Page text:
Does Reading the Bible Make Children Violent?

Does reading the Bible lead to violent crime?  That’s the question nobody is asking these days.

Here at ILYBYGTH, we have to ask: Why not?

After all, it seems violent crime has been falling in the past few decades.  Those have been the decades in which American children no longer prayed or read the Bible in their public schools, officially at least.

Religious conservatives have long bemoaned the social dangers of kicking God out of public schools.  Is it only fair, then, to blame God for all the rapes, burglaries, and assaults that haven’t been happening lately?

That doesn’t seem like a comfortable suggestion for most religious conservatives.  Yet thoughtful conservatives must recognize that they have long warned about the dangers of removing traditional religion from public schools.  Some of those warnings, at least, seem to have been flipped on their heads.  Without mandatory Bible-reading in public schools, American society has grown noticeably less violent.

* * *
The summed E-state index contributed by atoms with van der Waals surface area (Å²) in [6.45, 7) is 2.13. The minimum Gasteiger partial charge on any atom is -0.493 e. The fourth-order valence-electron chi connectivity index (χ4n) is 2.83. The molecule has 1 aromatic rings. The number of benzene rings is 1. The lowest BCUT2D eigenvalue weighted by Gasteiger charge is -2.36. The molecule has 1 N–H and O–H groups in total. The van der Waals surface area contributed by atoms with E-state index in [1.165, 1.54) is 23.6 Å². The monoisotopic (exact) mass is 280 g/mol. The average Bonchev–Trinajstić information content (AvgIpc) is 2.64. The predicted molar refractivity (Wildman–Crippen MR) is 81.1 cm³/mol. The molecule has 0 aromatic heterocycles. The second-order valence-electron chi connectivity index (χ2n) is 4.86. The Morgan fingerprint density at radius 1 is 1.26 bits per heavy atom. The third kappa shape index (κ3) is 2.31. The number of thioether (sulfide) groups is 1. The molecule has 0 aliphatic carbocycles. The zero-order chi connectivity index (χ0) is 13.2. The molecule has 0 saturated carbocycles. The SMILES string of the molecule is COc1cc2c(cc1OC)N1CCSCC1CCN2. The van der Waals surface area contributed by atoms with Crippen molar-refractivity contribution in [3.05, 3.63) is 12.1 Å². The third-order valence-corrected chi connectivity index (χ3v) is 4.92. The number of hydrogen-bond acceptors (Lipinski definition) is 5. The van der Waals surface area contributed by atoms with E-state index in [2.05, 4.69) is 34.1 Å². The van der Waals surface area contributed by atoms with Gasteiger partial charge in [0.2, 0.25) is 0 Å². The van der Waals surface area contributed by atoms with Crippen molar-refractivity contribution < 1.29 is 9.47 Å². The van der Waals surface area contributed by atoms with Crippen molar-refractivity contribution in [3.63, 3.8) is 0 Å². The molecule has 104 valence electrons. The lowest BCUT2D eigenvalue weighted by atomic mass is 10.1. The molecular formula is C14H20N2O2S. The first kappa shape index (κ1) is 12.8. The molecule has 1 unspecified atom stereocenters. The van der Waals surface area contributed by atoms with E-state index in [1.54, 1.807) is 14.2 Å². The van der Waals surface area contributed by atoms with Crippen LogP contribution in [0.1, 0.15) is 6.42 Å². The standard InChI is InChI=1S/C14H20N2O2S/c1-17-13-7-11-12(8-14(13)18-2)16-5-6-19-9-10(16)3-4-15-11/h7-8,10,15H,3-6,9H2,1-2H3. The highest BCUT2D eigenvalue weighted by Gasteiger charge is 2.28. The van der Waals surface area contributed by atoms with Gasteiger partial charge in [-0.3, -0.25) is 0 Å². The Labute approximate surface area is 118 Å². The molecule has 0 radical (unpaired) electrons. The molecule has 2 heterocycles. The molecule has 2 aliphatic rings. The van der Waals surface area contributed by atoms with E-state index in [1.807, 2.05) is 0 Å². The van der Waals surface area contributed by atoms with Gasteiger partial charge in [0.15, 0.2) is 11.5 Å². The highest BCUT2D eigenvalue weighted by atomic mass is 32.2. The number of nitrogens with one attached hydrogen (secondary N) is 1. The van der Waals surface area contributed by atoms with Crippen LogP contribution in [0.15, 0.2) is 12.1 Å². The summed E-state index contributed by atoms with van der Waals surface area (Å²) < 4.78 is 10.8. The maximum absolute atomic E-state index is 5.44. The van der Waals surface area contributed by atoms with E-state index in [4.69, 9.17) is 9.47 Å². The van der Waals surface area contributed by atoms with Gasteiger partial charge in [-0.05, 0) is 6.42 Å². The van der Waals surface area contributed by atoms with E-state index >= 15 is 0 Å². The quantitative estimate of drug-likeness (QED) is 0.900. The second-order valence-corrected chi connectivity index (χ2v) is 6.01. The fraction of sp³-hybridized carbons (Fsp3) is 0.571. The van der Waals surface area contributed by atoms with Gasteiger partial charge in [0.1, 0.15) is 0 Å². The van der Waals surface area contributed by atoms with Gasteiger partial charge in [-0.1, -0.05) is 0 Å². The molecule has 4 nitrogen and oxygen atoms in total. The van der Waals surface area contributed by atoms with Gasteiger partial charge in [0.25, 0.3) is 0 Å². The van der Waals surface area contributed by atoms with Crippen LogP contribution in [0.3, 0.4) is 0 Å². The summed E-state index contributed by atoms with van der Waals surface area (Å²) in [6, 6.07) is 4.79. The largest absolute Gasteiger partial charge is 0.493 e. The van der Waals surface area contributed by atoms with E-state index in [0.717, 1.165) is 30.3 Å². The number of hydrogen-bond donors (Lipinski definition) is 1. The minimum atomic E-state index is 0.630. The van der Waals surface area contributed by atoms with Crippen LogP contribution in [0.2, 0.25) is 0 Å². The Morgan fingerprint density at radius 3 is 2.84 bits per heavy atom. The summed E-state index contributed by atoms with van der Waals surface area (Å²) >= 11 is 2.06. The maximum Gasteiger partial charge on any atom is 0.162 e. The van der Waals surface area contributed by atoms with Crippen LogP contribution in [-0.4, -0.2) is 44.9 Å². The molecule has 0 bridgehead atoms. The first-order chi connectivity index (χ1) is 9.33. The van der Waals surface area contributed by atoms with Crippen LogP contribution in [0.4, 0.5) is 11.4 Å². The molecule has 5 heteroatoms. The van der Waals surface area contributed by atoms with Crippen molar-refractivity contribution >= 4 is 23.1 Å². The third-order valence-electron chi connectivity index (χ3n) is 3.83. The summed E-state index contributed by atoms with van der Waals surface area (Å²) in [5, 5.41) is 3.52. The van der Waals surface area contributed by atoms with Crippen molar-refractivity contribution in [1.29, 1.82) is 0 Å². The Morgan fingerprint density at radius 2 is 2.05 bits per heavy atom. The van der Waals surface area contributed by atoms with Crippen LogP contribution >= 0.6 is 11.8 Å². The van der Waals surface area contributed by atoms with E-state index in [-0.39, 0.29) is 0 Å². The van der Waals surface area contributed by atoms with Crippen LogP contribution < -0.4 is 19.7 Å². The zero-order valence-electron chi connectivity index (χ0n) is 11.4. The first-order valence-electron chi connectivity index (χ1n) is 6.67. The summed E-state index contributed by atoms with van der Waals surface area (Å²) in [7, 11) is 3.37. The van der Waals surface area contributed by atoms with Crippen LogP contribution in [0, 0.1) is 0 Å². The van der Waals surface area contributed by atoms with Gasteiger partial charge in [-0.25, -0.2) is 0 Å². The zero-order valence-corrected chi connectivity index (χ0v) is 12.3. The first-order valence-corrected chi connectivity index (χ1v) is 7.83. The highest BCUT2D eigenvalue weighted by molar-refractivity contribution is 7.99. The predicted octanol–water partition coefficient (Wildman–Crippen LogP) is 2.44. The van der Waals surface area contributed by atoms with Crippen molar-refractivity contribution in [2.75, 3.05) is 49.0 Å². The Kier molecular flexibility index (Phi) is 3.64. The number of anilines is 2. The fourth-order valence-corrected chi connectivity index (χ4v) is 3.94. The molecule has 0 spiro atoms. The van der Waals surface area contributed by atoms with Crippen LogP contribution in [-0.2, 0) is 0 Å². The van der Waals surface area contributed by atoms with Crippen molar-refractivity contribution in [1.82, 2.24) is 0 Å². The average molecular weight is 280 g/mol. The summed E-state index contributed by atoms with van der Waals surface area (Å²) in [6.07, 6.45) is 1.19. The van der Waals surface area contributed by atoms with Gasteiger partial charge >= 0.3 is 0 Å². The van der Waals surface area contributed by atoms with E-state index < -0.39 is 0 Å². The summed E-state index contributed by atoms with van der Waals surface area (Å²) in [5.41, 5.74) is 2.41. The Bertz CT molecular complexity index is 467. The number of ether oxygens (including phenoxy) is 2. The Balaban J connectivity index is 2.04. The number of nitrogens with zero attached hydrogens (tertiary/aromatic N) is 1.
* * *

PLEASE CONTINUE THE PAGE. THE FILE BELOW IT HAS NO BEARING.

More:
This is not what religious conservatives have predicted.

In 1942, for example, Bible activist W. S. Fleming insisted that more states must pass mandatory Bible laws for their public schools.  As I noted in my 1920s book, these mandatory Bible laws were a prominent but little-noticed element of 1920s educational culture wars.  Fleming, a former Chicago pastor and full-time activist for the National Reform Association, claimed that Bible laws for public schools would enable society to maintain basic morality.  Fleming pointed out that most states gave Bibles to prison inmates.  Why not skip the middle man, he asked, and deliver the Bibles to the schools?  If Ohio had followed this suggestion in 1925, he recalled, “as her neighbor, Pennsylvania, did, with the same result, more than half of her present 9,310 convicts would now be law-abiding citizens.”[*]